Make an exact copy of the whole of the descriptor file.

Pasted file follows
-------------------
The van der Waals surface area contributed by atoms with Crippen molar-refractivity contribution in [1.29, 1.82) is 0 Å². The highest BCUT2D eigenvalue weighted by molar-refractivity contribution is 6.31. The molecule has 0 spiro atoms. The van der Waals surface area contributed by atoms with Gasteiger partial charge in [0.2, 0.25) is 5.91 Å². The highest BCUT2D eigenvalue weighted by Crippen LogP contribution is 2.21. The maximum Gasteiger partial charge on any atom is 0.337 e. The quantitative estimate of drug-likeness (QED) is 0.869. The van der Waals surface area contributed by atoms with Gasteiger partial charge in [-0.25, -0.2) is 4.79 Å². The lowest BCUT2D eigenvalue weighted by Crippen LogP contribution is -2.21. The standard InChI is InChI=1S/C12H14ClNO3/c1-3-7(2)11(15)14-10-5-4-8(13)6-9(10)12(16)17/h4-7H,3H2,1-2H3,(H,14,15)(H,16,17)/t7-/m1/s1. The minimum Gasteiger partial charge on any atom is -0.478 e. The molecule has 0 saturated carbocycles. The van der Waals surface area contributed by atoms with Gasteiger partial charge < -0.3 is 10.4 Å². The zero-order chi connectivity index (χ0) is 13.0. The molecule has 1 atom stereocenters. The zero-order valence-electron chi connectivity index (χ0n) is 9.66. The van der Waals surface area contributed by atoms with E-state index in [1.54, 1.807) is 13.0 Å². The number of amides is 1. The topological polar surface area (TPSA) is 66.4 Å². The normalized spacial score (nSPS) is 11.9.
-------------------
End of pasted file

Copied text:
The van der Waals surface area contributed by atoms with Crippen molar-refractivity contribution in [1.29, 1.82) is 0 Å². The highest BCUT2D eigenvalue weighted by molar-refractivity contribution is 6.31. The molecule has 0 spiro atoms. The van der Waals surface area contributed by atoms with Gasteiger partial charge in [0.2, 0.25) is 5.91 Å². The highest BCUT2D eigenvalue weighted by Crippen LogP contribution is 2.21. The maximum Gasteiger partial charge on any atom is 0.337 e. The quantitative estimate of drug-likeness (QED) is 0.869. The van der Waals surface area contributed by atoms with Gasteiger partial charge in [-0.25, -0.2) is 4.79 Å². The lowest BCUT2D eigenvalue weighted by Crippen LogP contribution is -2.21. The standard InChI is InChI=1S/C12H14ClNO3/c1-3-7(2)11(15)14-10-5-4-8(13)6-9(10)12(16)17/h4-7H,3H2,1-2H3,(H,14,15)(H,16,17)/t7-/m1/s1. The minimum Gasteiger partial charge on any atom is -0.478 e. The molecule has 0 saturated carbocycles. The van der Waals surface area contributed by atoms with Gasteiger partial charge < -0.3 is 10.4 Å². The zero-order chi connectivity index (χ0) is 13.0. The molecule has 1 atom stereocenters. The zero-order valence-electron chi connectivity index (χ0n) is 9.66. The van der Waals surface area contributed by atoms with E-state index in [1.54, 1.807) is 13.0 Å². The number of amides is 1. The topological polar surface area (TPSA) is 66.4 Å². The normalized spacial score (nSPS) is 11.9.